Title: Light in August
Author: William Faulkner
Reader: Mark Hammer
Dates: 9/11/16– 9/27/16
I’d meant to listen to this in August, the month Tom Nissley had suggested it be read, but someone else had checked it out from the library. Instead, September worked great for me. I must say it was my favorite Faulkner novel so far, having read The Rievers and A Fable.
Sandwiched between the story of “a guileless pregnant woman who walks from Alabama to Mississippi in search of the father of her unborn child” and the same woman with a three month old child on the same quest at the end of the book, we find Joe Christmas, “a tortured young man of mixed ancestry whose isolation escalates to homicidal rage.” It is Joe Christmas’s story that frames the novel. I like what the back cover says – “With its dramatic back-tracking into Joe’s troubled past, Light in August rushes the reader like flooding water to an unexpected and inspired conclusion. As Joe fulfills his own destiny, he in turn plays out the doom of the South.”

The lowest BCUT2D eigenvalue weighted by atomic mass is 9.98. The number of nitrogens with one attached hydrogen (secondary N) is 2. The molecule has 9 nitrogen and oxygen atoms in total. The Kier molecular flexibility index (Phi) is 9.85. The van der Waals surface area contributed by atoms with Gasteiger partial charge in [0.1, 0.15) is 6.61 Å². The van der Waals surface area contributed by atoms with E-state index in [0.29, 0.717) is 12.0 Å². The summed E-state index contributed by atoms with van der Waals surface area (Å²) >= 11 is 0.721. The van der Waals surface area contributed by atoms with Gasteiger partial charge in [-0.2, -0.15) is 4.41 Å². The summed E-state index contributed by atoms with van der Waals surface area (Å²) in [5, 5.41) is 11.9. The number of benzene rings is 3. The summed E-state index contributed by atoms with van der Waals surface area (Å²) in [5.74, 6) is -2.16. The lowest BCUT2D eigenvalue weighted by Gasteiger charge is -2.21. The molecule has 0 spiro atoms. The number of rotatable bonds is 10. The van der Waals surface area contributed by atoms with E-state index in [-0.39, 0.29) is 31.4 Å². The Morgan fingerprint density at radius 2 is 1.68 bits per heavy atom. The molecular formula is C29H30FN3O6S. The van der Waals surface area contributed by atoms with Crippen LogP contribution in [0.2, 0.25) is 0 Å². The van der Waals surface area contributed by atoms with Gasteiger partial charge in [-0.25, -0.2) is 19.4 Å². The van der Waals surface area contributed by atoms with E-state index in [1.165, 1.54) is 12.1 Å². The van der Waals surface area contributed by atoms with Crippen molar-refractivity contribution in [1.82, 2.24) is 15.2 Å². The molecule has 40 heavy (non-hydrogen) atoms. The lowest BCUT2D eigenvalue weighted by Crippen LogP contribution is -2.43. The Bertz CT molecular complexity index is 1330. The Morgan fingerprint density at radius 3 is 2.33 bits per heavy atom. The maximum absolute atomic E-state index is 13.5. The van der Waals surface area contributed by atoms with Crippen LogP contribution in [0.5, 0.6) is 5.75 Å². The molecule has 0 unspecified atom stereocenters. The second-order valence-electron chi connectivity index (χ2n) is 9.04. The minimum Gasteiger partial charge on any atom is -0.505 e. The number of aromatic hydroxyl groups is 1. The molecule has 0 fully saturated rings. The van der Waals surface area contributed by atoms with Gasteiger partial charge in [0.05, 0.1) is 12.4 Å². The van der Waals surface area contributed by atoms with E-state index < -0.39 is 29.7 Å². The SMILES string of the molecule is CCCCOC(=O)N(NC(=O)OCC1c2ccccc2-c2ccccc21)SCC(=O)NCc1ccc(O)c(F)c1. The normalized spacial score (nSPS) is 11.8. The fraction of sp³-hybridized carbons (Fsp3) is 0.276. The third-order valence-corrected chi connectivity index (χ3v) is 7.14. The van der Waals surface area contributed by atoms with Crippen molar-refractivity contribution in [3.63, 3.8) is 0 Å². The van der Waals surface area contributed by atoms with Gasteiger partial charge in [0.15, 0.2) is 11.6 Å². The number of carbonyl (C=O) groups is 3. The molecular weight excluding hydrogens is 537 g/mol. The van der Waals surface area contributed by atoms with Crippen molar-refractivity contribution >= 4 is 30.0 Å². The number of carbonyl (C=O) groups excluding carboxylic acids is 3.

This story remains timeless and one that readers from the 21st century will be able to relate.